The surgeon rushed into the examination room and hurried through a pre-op briefing. Finally, my mom screwed up the courage to ask a question: “After the surgery, how will my breathing be?” she asked. “I mean, will I still be able to dance?”
The doctor’s eyes narrowed and darkened. “You’re worried about dancing?” he asked, his voice icy and incredulous. “You’re lucky I’m willing to operate on you at all,” he said before storming out of the room.
Mom burst into tears. “Now he’s going to be mad at me when he’s operating on me!” she said. She dashed out of the examination room, found the doctor in the hallway and began to plead. “Can you forgive me?” she asked him, her hands shaking.
The surgery went well, but the recovery did not. Mom developed pneumonia and ended up in the ICU of the Big Hospital. She was medicated into a coma and put on a respirator.
Reason for Rage
Intellectually, we understood why health-care professionals who work with people who are dying might de personalize their work. And to be fair, when someone you love is sick, you look for something or someone to blame. Yet the doctors gave us plenty of reason to channel our rage in their direction.
Mom languished in a coma for weeks before the surgeon finally agreed to sit down with our family. The oncologist who was overseeing Mom’s case at the hospital also disappeared after Mom was put into the coma. When I finally begged him via email to tell us what the pathology reports from the surgery showed, he informed me via email that Mom’s cancer had spread to her lymph nodes.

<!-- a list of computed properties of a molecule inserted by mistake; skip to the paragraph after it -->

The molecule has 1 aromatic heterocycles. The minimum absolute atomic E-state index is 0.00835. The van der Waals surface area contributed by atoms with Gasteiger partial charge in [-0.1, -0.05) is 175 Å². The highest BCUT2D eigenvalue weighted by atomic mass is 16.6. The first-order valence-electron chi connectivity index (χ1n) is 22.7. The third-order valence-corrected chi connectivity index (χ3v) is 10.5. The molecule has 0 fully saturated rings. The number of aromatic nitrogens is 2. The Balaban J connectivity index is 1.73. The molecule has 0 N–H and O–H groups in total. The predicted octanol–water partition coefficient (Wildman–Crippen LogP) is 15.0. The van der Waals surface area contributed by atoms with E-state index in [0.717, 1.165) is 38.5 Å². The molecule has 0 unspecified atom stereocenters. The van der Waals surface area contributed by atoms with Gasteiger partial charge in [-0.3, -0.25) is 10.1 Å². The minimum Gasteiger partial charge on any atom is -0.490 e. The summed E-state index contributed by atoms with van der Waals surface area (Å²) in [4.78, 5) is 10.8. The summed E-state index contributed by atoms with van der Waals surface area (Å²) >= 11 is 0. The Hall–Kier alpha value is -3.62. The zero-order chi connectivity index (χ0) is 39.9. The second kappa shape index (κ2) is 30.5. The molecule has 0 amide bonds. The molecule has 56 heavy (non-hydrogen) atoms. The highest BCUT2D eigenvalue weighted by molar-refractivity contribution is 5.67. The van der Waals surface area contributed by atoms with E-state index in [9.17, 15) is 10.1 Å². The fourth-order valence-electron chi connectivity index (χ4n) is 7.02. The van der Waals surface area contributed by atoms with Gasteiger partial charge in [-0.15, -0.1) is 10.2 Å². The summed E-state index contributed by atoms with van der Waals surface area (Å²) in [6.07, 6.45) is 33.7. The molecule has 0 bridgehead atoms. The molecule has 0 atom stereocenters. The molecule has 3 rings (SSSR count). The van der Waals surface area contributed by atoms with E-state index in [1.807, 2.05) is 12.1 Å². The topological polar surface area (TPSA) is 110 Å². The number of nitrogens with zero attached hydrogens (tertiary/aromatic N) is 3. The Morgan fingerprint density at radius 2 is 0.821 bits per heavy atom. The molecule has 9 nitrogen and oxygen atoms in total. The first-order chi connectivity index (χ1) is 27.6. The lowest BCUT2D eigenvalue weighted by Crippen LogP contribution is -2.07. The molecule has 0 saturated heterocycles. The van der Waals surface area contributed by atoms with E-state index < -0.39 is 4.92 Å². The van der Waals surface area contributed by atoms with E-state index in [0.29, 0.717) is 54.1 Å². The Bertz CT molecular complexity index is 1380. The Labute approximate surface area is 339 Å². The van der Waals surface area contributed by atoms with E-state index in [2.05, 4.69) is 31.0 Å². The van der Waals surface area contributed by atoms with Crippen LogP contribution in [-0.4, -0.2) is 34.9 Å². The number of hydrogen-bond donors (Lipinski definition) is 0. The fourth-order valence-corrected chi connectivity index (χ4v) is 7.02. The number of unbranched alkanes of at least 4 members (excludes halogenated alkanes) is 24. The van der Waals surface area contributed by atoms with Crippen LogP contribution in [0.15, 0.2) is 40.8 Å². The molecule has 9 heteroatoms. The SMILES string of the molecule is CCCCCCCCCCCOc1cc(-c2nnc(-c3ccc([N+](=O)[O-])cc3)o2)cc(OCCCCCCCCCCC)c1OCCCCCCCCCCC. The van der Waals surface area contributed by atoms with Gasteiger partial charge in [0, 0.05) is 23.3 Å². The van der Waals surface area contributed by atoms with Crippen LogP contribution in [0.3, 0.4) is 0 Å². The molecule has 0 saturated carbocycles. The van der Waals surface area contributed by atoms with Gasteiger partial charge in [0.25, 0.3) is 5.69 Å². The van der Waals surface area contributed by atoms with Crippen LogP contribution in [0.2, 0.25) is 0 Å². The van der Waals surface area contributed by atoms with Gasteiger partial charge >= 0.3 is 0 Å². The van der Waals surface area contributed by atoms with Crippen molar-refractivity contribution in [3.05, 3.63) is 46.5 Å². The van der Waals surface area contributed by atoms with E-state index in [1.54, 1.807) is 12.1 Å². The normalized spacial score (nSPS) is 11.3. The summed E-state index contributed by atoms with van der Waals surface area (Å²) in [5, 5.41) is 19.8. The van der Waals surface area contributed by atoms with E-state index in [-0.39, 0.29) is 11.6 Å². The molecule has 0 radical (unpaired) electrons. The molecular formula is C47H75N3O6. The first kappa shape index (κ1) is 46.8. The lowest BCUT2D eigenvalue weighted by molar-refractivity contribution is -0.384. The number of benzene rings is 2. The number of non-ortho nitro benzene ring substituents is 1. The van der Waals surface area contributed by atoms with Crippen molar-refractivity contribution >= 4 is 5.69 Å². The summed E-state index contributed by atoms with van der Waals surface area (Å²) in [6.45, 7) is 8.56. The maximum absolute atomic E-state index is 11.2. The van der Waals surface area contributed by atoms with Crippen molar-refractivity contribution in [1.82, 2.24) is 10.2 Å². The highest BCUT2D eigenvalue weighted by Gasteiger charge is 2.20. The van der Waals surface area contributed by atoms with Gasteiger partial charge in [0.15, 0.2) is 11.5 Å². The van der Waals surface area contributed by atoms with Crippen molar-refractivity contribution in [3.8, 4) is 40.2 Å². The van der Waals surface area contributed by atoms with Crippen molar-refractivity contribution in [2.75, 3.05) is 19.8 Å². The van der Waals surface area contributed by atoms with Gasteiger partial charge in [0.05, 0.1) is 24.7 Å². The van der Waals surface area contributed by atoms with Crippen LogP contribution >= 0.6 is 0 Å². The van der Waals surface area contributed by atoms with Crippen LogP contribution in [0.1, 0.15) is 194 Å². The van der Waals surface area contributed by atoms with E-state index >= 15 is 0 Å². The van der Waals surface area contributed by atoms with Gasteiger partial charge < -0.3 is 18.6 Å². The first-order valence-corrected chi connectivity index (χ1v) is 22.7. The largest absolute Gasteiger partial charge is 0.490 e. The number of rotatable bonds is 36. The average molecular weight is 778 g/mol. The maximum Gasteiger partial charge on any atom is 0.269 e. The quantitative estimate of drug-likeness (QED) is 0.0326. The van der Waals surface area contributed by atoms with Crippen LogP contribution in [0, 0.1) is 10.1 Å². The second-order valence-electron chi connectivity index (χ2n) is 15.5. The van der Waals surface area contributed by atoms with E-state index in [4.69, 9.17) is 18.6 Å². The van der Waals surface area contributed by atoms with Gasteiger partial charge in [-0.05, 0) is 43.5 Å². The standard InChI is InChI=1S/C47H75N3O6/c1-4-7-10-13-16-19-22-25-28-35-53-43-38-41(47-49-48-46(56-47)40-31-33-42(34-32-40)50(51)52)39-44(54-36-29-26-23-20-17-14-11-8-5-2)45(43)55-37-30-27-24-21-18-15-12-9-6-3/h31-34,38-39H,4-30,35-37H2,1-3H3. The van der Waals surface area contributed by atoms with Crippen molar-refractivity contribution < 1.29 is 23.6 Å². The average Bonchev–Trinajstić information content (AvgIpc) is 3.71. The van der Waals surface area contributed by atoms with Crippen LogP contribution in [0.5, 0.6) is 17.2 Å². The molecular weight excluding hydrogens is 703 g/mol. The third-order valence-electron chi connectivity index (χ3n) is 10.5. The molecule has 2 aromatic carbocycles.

Finally, there was an ICU doctor whose job was to care for the hospital’s most vulnerable patients but whose bedside manner was atrocious. He was impossible to pin down for updates on Mom’s condition. He seemed annoyed when talking to us. He snapped at us for having too many visitors in the waiting room. He was blase when Mom showed signs of improvement. When I stopped him in the ICU and pointed to a photograph of Mom in a black spaghetti strap dress from my wedding—I was trying to humanize her to him—he said, “This is what the mother of the bride wears?” Then he walked off.
Yet just as our faith in the goodness of doctors was nearly gone, another man restored it.
This doctor was also an ICU doctor, and though he was responsible for mom’s care far fewer days than we would have wished, his mere presence was reassuring. Whenever he could, he would sit down with us in a closet-size conference room and update us on Mom’s condition. He didn’t rush. He didn’t sugarcoat. He told us it was likely Mom would not survive the pneumonia. But he urged us to pray that he be proved wrong.
One evening, during his State of the Suzy briefing, he let us vent our frustration. When we were done, he said, “I know how you feel.”
I remember the moment vividly. And though during Mom’s hospitalization he never mentioned to me the circumstance that led to his comment, I knew. I knew he had lost someone he loved. And he was telling me he had survived the loss, transcended the loss, worked hard to be a better man because of the loss. For the first time, I considered the possibility that I might live through my mom’s death.
Mom made it through the pneumonia, and back home to Tucson. She died there about 18 months later. She was 60.
Years after the long hospitalization, I tracked down the doctor who filled me with such hope. He told me about the loss of his own father. His father had suffered a stroke, and after his family sat in a waiting room for eight hours before a physician came to update them, the good doctor’s mother turned to him and said (pointedly, as only a mother could): “Is this how you treat your patients?” Six weeks after his father died, my mom landed in his ICU.
“Until you’ve gone through it,” the doctor said to me all those years later, “you can’t realize that when your parent dies, part of you goes away.”